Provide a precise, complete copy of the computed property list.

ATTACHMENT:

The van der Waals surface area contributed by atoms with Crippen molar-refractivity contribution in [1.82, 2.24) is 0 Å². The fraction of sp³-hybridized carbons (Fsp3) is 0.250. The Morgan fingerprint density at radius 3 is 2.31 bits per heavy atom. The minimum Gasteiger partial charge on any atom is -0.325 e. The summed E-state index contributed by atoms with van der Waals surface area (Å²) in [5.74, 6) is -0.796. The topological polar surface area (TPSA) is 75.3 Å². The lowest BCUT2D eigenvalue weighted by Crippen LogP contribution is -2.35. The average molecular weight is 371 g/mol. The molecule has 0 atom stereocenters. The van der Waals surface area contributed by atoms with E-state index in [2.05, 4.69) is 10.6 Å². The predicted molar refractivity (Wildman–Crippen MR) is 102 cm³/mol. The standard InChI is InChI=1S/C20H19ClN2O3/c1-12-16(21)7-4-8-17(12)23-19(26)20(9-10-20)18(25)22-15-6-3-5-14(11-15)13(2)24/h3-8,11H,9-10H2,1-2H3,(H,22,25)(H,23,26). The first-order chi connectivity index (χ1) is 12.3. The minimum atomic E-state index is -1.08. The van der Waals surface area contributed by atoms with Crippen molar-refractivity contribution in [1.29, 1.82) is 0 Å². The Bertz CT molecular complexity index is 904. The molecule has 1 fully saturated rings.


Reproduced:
The van der Waals surface area contributed by atoms with Crippen molar-refractivity contribution in [1.82, 2.24) is 0 Å². The fraction of sp³-hybridized carbons (Fsp3) is 0.250. The Morgan fingerprint density at radius 3 is 2.31 bits per heavy atom. The minimum Gasteiger partial charge on any atom is -0.325 e. The summed E-state index contributed by atoms with van der Waals surface area (Å²) in [5.74, 6) is -0.796. The topological polar surface area (TPSA) is 75.3 Å². The lowest BCUT2D eigenvalue weighted by Crippen LogP contribution is -2.35. The average molecular weight is 371 g/mol. The molecule has 0 atom stereocenters. The van der Waals surface area contributed by atoms with E-state index in [2.05, 4.69) is 10.6 Å². The predicted molar refractivity (Wildman–Crippen MR) is 102 cm³/mol. The standard InChI is InChI=1S/C20H19ClN2O3/c1-12-16(21)7-4-8-17(12)23-19(26)20(9-10-20)18(25)22-15-6-3-5-14(11-15)13(2)24/h3-8,11H,9-10H2,1-2H3,(H,22,25)(H,23,26). The first-order chi connectivity index (χ1) is 12.3. The minimum atomic E-state index is -1.08. The van der Waals surface area contributed by atoms with Crippen molar-refractivity contribution in [1.29, 1.82) is 0 Å². The Bertz CT molecular complexity index is 904. The molecule has 1 fully saturated rings.